With government, try not paying for the service sometime - it's called tax evasion, and they'll draw a gun on you to make you pay. If you find a service cheaper somewhere else, you can pay for that while paying the government too - the Post Office still gets your money even if you use Fed Ex or UPS. If you don't like a service, tough - you get it anyway, you can't opt-out of government.
The free market is better than any central planning from government, plain and simple. It is not, however, safer - you might get your fingers burned. That's the price of freedom. And I'm willing to pay it.
One line he used in this article rings true: "People tend to be better stewards of what they own than of public property they don't."
Abolish the FCC? You're crazy - News - ZDNet
Friday, June 11, 2004
Down With the Presidency by Llewellyn H. Rockwell, Jr.
Thursday, June 10, 2004
TheDenverChannel.com - Family - Group Wants Christians To Fill S.C., Secede
Tuesday, June 08, 2004
What's disturbing is what they say I'll be able to do - namely extract, plot, and track demographic data including Poverty, Race, Age, Housing, Language, and Transportation. How do they get that from the census? The census is about apportioning the number of Representatives each state gets to send to Congress(U.S. Constitution, Article 1, Section 2, amended by Amendment 14). All the census takers can ask is how many people live at this address, so we can get the right number of congressmen (one for every 30,000 people, again Article 1, Section 2). Anything else is specifically prohibited (Amendment 10).
So these people are telling me how to mine data gathered illegally, and selling CD's full of illegally gathered data as well. Too bad this information isn't in musical form - the RIAA might do something about it then. As it is, this will be ignored by our government, and the people selling this show have no incentive to blow the whistle on themselves.
To stop this, then next census that comes around, make sure you answer what you should - how many people live at the address listed. Anything else is prohibited, and you can explain that to the census taker who shows up, if they have the intelligence to read and understand the simple English of the Constitution (yes, simple English - you want complicated English, try Chaucer or Thomas Pynchon).
Now, aside from the (questionable) good karma we get by being invited to a semi-official event by the student supporters of a major political party, why would I want to go to this?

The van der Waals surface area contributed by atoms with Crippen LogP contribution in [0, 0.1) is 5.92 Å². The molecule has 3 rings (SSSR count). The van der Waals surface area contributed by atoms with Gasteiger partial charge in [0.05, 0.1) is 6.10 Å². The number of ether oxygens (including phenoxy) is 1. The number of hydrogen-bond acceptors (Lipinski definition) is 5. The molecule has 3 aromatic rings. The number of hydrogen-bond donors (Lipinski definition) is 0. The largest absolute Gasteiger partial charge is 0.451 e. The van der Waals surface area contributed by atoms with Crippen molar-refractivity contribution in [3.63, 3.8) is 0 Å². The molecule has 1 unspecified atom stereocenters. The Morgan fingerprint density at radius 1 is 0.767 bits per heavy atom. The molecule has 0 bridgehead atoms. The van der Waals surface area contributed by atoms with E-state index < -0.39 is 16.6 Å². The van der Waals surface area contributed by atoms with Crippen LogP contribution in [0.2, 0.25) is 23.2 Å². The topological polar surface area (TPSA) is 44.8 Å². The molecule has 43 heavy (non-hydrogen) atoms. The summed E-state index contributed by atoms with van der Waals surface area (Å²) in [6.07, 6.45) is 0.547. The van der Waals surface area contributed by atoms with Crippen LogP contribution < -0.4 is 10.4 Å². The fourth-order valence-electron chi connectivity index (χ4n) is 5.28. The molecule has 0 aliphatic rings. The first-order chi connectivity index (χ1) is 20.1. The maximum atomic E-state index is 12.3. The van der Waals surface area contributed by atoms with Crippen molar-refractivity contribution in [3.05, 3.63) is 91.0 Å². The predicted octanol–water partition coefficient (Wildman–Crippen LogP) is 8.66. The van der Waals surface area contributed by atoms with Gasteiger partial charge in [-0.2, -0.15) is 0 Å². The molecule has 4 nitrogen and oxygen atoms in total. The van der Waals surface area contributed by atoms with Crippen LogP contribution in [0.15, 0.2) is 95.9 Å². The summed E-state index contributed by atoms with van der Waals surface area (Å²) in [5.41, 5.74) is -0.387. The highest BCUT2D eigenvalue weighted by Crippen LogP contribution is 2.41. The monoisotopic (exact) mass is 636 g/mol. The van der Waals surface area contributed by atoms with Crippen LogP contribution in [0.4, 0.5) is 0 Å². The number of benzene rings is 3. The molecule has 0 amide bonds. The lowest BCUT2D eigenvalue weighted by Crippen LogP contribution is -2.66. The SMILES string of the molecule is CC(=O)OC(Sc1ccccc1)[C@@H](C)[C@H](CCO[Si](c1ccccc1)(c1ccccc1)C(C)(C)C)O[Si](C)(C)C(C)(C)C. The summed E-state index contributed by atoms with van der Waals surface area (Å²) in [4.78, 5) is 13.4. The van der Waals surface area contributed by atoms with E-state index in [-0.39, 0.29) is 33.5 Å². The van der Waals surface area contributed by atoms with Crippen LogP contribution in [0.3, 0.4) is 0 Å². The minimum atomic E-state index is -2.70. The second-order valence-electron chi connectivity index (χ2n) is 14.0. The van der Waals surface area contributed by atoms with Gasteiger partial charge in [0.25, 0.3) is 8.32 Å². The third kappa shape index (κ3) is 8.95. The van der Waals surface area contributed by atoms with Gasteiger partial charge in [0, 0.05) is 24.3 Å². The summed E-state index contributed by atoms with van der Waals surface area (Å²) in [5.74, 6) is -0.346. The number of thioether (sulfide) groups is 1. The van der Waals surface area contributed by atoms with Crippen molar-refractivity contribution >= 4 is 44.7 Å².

Reagan was called "The Great Communicator" - I've no doubt it was because he was a trained and paid actor in his previous life.
Reagan ran up the federal deficit more than any other president before him and set the stage for Bush the Elder, Clinton, and Bush the Younger to follow in his footsteps.
He's creditted with ending a Cold War that was fizzling out on it's own.
He did not fulfill campaign promises to end welfare.
Maybe I'll go, and bring some of my best quotes - I can guarantee I won't be flattering. Hope I don't get attacked for attacking the (late) Great Communicator.
Monday, June 07, 2004
Thursday, June 03, 2004
WorldNetDaily: Pizza man saved by gun, but fired for packin' heat
Wednesday, June 02, 2004
Freedom vs. Security: A False Choice by Rep. Ron Paul
Ashcroft Degrades American Democracy - Center for American Progress
Friday, May 28, 2004
We are seeing, in microcosm, the effects that well-intentioned but ill-considered laws passed by narrow-sighted "officials" have on business. Instead of making people healthier, they are causing businesses to close, people to lose jobs (and therefore health and other benefits), and the economy to suffer. The same forces being seen at work in Pierce County over this smoking ban work nation- and world-wide when environmental, health, and other regulations are forced on businesses in the absence of other market forces.
Health officials say it's too early to tell what the effects of the ban on business are, but for a small business owner, waiting for the health department to figure it out will be too late. What will the health department do once they figure out the effects on business are bad? Repeal the legislation and reinstate the businesses that failed while they were doing studies? Don't hold your breath.
If there is a need or requirement for smoke-free bars, restaurants, casinos, or other businesses, market forces will help create them. The smoking ban has already shown that there is a market desire for smoking establishments in Pierce County - why has this negative lesson been lost on Pierce County health officials? I guess since they didn't listen to the major protests that occurred before the regulation was passed, they don't have the sense to see what they're doing now.
And if you live in, or are visiting, western Washington (Seattle, Puget Sound area) this weekend, stop in the Grand Central Casino in Pierce County, drop a few bucks at a Blackjack table, and light one up for freedom, even if you don't smoke or gamble. I'll do my best to get down there this weekend. Civil disobedience is the last non-violent tool we have left to fight off the forces of tyranny, no matter how small or mean.
"A defendant has a right to offer a defense no matter how outlandish, silly or unbelievable one might think it will be," [Judge Robert L.] Holzberg said.